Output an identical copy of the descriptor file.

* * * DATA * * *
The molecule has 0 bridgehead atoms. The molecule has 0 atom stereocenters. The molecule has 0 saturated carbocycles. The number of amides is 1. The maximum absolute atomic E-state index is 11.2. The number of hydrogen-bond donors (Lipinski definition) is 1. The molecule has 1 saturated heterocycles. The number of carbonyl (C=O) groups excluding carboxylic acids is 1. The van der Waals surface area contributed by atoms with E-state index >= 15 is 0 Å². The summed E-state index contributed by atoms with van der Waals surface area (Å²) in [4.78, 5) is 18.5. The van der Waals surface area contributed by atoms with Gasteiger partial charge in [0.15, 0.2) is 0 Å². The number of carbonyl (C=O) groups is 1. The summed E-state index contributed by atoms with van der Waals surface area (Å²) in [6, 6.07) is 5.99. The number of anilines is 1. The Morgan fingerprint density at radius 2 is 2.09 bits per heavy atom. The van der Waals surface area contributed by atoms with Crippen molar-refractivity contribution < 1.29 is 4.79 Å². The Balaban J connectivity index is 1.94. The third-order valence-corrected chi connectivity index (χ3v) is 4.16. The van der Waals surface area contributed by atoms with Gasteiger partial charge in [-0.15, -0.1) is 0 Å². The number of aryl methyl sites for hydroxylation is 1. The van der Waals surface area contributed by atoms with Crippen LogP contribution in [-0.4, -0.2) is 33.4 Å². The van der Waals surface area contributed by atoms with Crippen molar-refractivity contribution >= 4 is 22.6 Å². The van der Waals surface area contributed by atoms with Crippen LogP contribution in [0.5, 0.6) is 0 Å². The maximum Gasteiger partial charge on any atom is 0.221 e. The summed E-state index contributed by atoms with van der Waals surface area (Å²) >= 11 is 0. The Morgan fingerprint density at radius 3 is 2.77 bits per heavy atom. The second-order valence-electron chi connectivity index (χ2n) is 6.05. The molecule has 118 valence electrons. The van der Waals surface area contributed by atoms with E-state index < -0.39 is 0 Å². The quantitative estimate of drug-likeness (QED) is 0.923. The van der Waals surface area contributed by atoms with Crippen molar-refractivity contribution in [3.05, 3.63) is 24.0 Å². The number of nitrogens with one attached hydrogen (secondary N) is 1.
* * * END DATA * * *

The molecule has 0 bridgehead atoms. The molecule has 0 atom stereocenters. The molecule has 0 saturated carbocycles. The number of amides is 1. The maximum absolute atomic E-state index is 11.2. The number of hydrogen-bond donors (Lipinski definition) is 1. The molecule has 1 saturated heterocycles. The number of carbonyl (C=O) groups excluding carboxylic acids is 1. The van der Waals surface area contributed by atoms with E-state index >= 15 is 0 Å². The summed E-state index contributed by atoms with van der Waals surface area (Å²) in [4.78, 5) is 18.5. The van der Waals surface area contributed by atoms with Gasteiger partial charge in [0.15, 0.2) is 0 Å². The number of carbonyl (C=O) groups is 1. The summed E-state index contributed by atoms with van der Waals surface area (Å²) in [6, 6.07) is 5.99. The number of anilines is 1. The Morgan fingerprint density at radius 2 is 2.09 bits per heavy atom. The van der Waals surface area contributed by atoms with Crippen molar-refractivity contribution < 1.29 is 4.79 Å². The Balaban J connectivity index is 1.94. The third-order valence-corrected chi connectivity index (χ3v) is 4.16. The van der Waals surface area contributed by atoms with Gasteiger partial charge in [-0.15, -0.1) is 0 Å². The number of aryl methyl sites for hydroxylation is 1. The van der Waals surface area contributed by atoms with Crippen LogP contribution in [-0.4, -0.2) is 33.4 Å². The van der Waals surface area contributed by atoms with Crippen molar-refractivity contribution >= 4 is 22.6 Å². The van der Waals surface area contributed by atoms with Crippen LogP contribution in [0.5, 0.6) is 0 Å². The maximum Gasteiger partial charge on any atom is 0.221 e. The summed E-state index contributed by atoms with van der Waals surface area (Å²) >= 11 is 0. The Morgan fingerprint density at radius 3 is 2.77 bits per heavy atom. The second-order valence-electron chi connectivity index (χ2n) is 6.05. The molecule has 118 valence electrons. The van der Waals surface area contributed by atoms with E-state index < -0.39 is 0 Å². The quantitative estimate of drug-likeness (QED) is 0.923. The van der Waals surface area contributed by atoms with Crippen molar-refractivity contribution in [3.05, 3.63) is 24.0 Å². The number of nitrogens with one attached hydrogen (secondary N) is 1.